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TRAVEL: PHILLY GOOD FACTOR; City that gave birth to the land of the free.

Byline: IAIN MAYHEW

IT may be an apocryphal tale - because I've never actually seen it - but apparently the inscription on the headstone of the late, great WC Fields reads: "On the whole, I'd rather be in Philadelphia."

True or not, the famous bulbous-nosed movie actor dearly loved the city where he grew up and more and more tourists are beginning to discover just why.

Philadelphia, or Philly as it's known, is a delightful place and as far as US cities go it has an awful lot of history behind it. There are loads of historical buildings, leafy parks, a fine river waterfront (the Delaware) and some of the best restaurants on the East Coast.

It really does make for an excellent US city break - a perfect foil for the shoulder-rubbing hustle and bustle of New York - and if you hire a car the Pennsylvania countryside is right on your doorstep, from the rolling hills of the Brandywine Valley to the simple Amish villages in Lancaster County. The Pocono Mountains are a year-round escape for golf, swimming, white-water rafting and skiing in the winter.

Apart from Fields, Philly's favourite sons have included Benjamin Franklin, Edgar Allan Poe, Sylvester Stallone, Bruce Willis, Will Smith and boxer Joe Frazier. What did they see in the place? Well, here's a guide to this charming old American city...

WHAT TO SEE

FOUNDED way back in 1682 by the English Quaker William Penn, Philadelphia is technically the birthplace of modern America. Independence was declared here in 1776. It became a huge port and trading centre and by the 18th Century it was the second-largest English-speaking city in the world after London.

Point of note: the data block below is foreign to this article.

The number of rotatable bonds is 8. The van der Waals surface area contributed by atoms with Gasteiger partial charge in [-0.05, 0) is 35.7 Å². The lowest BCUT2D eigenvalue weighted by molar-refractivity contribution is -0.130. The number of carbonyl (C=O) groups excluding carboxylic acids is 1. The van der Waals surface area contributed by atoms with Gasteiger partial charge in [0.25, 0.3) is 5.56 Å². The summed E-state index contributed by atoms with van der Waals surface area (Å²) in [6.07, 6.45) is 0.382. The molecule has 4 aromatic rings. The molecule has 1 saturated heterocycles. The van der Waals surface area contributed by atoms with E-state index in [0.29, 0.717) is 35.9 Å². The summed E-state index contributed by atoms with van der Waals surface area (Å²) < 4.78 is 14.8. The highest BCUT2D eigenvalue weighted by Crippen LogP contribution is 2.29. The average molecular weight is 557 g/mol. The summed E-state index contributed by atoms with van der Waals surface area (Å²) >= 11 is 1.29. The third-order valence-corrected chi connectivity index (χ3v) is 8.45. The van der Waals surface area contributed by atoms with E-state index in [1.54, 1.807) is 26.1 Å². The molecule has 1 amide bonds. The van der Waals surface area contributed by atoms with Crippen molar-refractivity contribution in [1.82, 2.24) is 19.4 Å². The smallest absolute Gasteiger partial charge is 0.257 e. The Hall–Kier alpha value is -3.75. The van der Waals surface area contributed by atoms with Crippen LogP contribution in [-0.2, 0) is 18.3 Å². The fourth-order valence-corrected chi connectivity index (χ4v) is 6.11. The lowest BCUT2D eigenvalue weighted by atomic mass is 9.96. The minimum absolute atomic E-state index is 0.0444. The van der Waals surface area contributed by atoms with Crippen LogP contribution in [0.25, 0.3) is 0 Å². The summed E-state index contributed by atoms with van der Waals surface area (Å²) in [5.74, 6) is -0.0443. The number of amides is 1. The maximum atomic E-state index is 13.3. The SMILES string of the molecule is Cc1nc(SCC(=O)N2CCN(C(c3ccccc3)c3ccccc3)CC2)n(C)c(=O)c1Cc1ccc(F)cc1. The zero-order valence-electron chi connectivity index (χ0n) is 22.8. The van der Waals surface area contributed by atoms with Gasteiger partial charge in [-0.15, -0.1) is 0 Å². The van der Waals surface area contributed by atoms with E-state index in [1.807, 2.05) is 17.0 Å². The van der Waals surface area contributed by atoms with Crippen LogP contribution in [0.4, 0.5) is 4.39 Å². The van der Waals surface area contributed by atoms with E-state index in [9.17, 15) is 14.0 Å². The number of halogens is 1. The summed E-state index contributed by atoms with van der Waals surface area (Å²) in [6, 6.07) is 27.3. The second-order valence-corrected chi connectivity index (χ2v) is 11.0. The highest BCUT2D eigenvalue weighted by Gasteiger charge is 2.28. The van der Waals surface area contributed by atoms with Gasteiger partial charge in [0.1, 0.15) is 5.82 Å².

You can see this heritage still in the Independence Historical Park, America's most historic square mile, which contains the famous Liberty Bell - cast in 1752 at a foundry in Whitechapel, East London - Independence Hall, the Old City Hall and Franklin Court.

In nearby Society Hill you'll find some delightful old colonial homes and 18th Century cobbled streets. Elfreth's Alley is the oldest residential street in America and at nearby Christ Church Mass is held every Sunday in much the same way as when George Washington, Benjamin Franklin and other colonial leaders were sitting in the pews.

The city is pleasantly walkable although an all-day bus pass costs just $5 (pounds 3). You shouldn't miss a stroll through Fairmount Park - the biggest landscaped park in the States - which contains a village of early-American houses, hiking and jogging trails and a well-run 25-acre zoo.

The Franklin Institute Science Museum is also a must. It's the home of the Benjamin Franklin Memorial and features an exciting display of hands-on exhibits (although flying a kite in a thunderstorm isn't one of them). There is also a planetarium and a giant five-storey IMAX cinema.

For nautical souls, the Independence Seaport Museum alongside the Delaware River has plenty of interactive stuff about the city's seafaring history plus a chance to tour the USS Becuna, a Second World War submarine.

Art lovers will have a field day in Philly, too. The Rodin Museum has the largest collection of his work outside Paris, including The Thinker and The Burghers of Calais.

Then there's the city's Museum of Art - moviegoers will remember Rocky pounding up its steps - and The Barnes Foundation, which houses hundreds of works by French masters such as Renoir and Monet. To see any six of the city's biggest attractions you can buy a cut-price Citypass for $20 (pounds 11) from www.citypass.org